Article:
With all the recent (and constant) flood of news about high-tech UAVs, it might be nice to take a break and talk about something a little less sophisticated that could also have a significant impact on aerial survey.
We started our adventure into the world of photogrammetry a few years ago and quickly found ourselves testing a variety of camera systems, platforms, and software. I was amazed by the versatility and scalability of the technology. After learning how it somewhat paralleled our workflows with laser scanning, I knew we needed to invest some time in learning the ins and outs and finding solutions that would complement our current laser scanning services.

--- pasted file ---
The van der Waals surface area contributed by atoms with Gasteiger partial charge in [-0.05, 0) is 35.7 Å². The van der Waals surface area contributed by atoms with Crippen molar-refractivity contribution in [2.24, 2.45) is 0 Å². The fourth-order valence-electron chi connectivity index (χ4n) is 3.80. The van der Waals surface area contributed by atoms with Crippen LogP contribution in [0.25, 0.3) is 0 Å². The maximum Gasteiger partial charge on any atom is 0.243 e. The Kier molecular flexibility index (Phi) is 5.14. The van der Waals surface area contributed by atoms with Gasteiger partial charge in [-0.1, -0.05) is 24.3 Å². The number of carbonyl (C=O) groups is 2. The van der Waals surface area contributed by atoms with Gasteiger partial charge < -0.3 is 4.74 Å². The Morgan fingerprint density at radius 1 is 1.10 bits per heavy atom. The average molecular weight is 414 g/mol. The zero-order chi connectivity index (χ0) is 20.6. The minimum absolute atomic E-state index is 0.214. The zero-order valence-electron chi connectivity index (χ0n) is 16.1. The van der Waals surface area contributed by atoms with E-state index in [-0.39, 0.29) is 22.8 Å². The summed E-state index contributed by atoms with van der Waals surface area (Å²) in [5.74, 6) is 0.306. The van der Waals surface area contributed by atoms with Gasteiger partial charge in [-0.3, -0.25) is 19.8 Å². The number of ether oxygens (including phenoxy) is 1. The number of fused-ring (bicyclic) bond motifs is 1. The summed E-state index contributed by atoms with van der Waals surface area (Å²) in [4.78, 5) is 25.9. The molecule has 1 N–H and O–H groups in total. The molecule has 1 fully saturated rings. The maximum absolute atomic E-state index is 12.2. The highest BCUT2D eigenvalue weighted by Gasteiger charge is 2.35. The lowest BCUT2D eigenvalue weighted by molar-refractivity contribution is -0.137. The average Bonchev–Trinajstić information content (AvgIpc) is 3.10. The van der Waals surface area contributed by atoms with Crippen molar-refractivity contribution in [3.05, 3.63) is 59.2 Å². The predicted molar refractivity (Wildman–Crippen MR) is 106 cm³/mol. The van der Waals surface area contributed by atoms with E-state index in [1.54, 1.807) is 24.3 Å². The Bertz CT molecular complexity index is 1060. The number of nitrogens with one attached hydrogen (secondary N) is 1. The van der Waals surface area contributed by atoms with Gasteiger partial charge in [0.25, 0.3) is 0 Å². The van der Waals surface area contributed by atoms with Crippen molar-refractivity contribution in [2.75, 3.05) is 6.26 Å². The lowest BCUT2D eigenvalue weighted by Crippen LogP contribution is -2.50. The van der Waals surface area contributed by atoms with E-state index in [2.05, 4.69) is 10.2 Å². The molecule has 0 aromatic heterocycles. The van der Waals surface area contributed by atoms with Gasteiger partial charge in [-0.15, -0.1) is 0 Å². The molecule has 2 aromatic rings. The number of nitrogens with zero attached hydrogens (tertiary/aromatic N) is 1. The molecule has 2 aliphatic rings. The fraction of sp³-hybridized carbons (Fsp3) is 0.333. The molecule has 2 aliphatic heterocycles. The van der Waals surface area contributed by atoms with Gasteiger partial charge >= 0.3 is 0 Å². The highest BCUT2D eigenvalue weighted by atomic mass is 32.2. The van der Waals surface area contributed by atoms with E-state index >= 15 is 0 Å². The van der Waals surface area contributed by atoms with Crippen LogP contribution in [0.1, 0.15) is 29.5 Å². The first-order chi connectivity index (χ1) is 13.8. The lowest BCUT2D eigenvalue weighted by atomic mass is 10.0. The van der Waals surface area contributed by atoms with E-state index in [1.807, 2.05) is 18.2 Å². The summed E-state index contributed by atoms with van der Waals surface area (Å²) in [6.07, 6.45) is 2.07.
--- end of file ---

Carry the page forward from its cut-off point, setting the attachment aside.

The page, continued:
It wasn’t long after a few small scale tests at ground level that our sights drifted to the skies. Initially we tried to gain altitude by simply using a 20′ extension pole, but mounting a large, heavy DSLR camera on a long wobbly pole proved more entertaining than useful. I purchased an AR.Drone, which at the time was one of the more widely available pre-built quadrotors. After numerous random and hilarious mid-air collisions with buildings and trees, I came to the conclusion that I might not be the best pilot and that drones can and will crash. Sure, with a higher quality platform we could achieve more reliable flight, but the battle with gravity will always be present.